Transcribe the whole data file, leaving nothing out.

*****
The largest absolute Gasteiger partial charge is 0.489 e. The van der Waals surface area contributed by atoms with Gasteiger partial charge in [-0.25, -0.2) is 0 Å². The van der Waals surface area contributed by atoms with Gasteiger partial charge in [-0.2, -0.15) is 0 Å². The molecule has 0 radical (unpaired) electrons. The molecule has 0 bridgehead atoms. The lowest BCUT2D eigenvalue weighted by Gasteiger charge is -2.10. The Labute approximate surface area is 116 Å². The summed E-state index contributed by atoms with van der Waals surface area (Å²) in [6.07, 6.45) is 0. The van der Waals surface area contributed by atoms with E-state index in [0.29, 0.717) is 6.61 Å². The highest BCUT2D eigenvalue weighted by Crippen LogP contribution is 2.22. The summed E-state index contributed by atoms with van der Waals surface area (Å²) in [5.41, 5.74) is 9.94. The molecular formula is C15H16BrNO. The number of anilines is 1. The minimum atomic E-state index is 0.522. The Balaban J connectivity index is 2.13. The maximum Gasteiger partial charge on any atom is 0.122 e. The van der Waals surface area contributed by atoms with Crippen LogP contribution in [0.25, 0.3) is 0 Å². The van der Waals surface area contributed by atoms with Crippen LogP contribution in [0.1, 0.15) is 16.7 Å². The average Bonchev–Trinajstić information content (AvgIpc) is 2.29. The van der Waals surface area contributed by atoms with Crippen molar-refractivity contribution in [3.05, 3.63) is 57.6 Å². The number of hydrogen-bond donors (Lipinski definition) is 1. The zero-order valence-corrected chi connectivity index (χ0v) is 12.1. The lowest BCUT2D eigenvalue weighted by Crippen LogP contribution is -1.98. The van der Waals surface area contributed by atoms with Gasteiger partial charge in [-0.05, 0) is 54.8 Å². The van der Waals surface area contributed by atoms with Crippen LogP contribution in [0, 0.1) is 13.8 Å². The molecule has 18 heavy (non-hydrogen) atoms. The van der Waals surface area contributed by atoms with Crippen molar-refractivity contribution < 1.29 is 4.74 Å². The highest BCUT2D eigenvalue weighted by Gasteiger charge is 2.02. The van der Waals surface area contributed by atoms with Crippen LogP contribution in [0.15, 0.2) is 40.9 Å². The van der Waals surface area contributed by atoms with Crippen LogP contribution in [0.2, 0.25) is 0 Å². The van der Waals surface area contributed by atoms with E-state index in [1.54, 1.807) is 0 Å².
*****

The largest absolute Gasteiger partial charge is 0.489 e. The van der Waals surface area contributed by atoms with Gasteiger partial charge in [-0.25, -0.2) is 0 Å². The van der Waals surface area contributed by atoms with Gasteiger partial charge in [-0.2, -0.15) is 0 Å². The molecule has 0 radical (unpaired) electrons. The molecule has 0 bridgehead atoms. The lowest BCUT2D eigenvalue weighted by Gasteiger charge is -2.10. The Labute approximate surface area is 116 Å². The summed E-state index contributed by atoms with van der Waals surface area (Å²) in [6.07, 6.45) is 0. The van der Waals surface area contributed by atoms with E-state index in [0.29, 0.717) is 6.61 Å². The highest BCUT2D eigenvalue weighted by Crippen LogP contribution is 2.22. The summed E-state index contributed by atoms with van der Waals surface area (Å²) in [5.41, 5.74) is 9.94. The molecular formula is C15H16BrNO. The number of anilines is 1. The minimum atomic E-state index is 0.522. The Balaban J connectivity index is 2.13. The maximum Gasteiger partial charge on any atom is 0.122 e. The van der Waals surface area contributed by atoms with Crippen LogP contribution in [0.25, 0.3) is 0 Å². The van der Waals surface area contributed by atoms with Crippen LogP contribution in [0.1, 0.15) is 16.7 Å². The average Bonchev–Trinajstić information content (AvgIpc) is 2.29. The van der Waals surface area contributed by atoms with Crippen molar-refractivity contribution in [3.05, 3.63) is 57.6 Å². The number of hydrogen-bond donors (Lipinski definition) is 1. The zero-order valence-corrected chi connectivity index (χ0v) is 12.1. The lowest BCUT2D eigenvalue weighted by Crippen LogP contribution is -1.98. The van der Waals surface area contributed by atoms with Gasteiger partial charge in [-0.05, 0) is 54.8 Å². The van der Waals surface area contributed by atoms with Crippen LogP contribution in [0, 0.1) is 13.8 Å². The molecule has 18 heavy (non-hydrogen) atoms. The van der Waals surface area contributed by atoms with Crippen molar-refractivity contribution < 1.29 is 4.74 Å². The highest BCUT2D eigenvalue weighted by Gasteiger charge is 2.02. The van der Waals surface area contributed by atoms with Crippen LogP contribution in [0.15, 0.2) is 40.9 Å². The van der Waals surface area contributed by atoms with Crippen LogP contribution in [0.2, 0.25) is 0 Å². The van der Waals surface area contributed by atoms with E-state index in [1.54, 1.807) is 0 Å².